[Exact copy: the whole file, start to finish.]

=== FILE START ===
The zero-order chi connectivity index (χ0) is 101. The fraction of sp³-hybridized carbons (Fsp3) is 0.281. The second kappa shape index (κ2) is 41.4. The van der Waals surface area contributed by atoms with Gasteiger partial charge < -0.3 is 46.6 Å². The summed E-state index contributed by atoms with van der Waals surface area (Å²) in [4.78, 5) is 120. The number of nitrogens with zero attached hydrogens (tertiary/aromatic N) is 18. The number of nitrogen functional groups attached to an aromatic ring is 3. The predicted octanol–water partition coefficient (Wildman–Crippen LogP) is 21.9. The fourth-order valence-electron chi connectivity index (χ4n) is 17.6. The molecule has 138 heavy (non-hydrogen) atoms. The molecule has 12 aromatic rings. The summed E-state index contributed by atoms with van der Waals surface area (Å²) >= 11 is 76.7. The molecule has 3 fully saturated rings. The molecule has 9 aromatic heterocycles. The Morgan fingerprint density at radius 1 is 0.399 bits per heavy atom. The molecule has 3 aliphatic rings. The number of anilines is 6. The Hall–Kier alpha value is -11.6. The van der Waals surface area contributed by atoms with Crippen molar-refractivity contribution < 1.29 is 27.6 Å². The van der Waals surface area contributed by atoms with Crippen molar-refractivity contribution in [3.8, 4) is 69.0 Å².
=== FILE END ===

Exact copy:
The zero-order chi connectivity index (χ0) is 101. The fraction of sp³-hybridized carbons (Fsp3) is 0.281. The second kappa shape index (κ2) is 41.4. The van der Waals surface area contributed by atoms with Gasteiger partial charge < -0.3 is 46.6 Å². The summed E-state index contributed by atoms with van der Waals surface area (Å²) in [4.78, 5) is 120. The number of nitrogens with zero attached hydrogens (tertiary/aromatic N) is 18. The number of nitrogen functional groups attached to an aromatic ring is 3. The predicted octanol–water partition coefficient (Wildman–Crippen LogP) is 21.9. The fourth-order valence-electron chi connectivity index (χ4n) is 17.6. The molecule has 138 heavy (non-hydrogen) atoms. The molecule has 12 aromatic rings. The summed E-state index contributed by atoms with van der Waals surface area (Å²) >= 11 is 76.7. The molecule has 3 fully saturated rings. The molecule has 9 aromatic heterocycles. The Morgan fingerprint density at radius 1 is 0.399 bits per heavy atom. The molecule has 3 aliphatic rings. The number of anilines is 6. The Hall–Kier alpha value is -11.6. The van der Waals surface area contributed by atoms with Crippen molar-refractivity contribution < 1.29 is 27.6 Å². The van der Waals surface area contributed by atoms with Crippen molar-refractivity contribution in [3.8, 4) is 69.0 Å².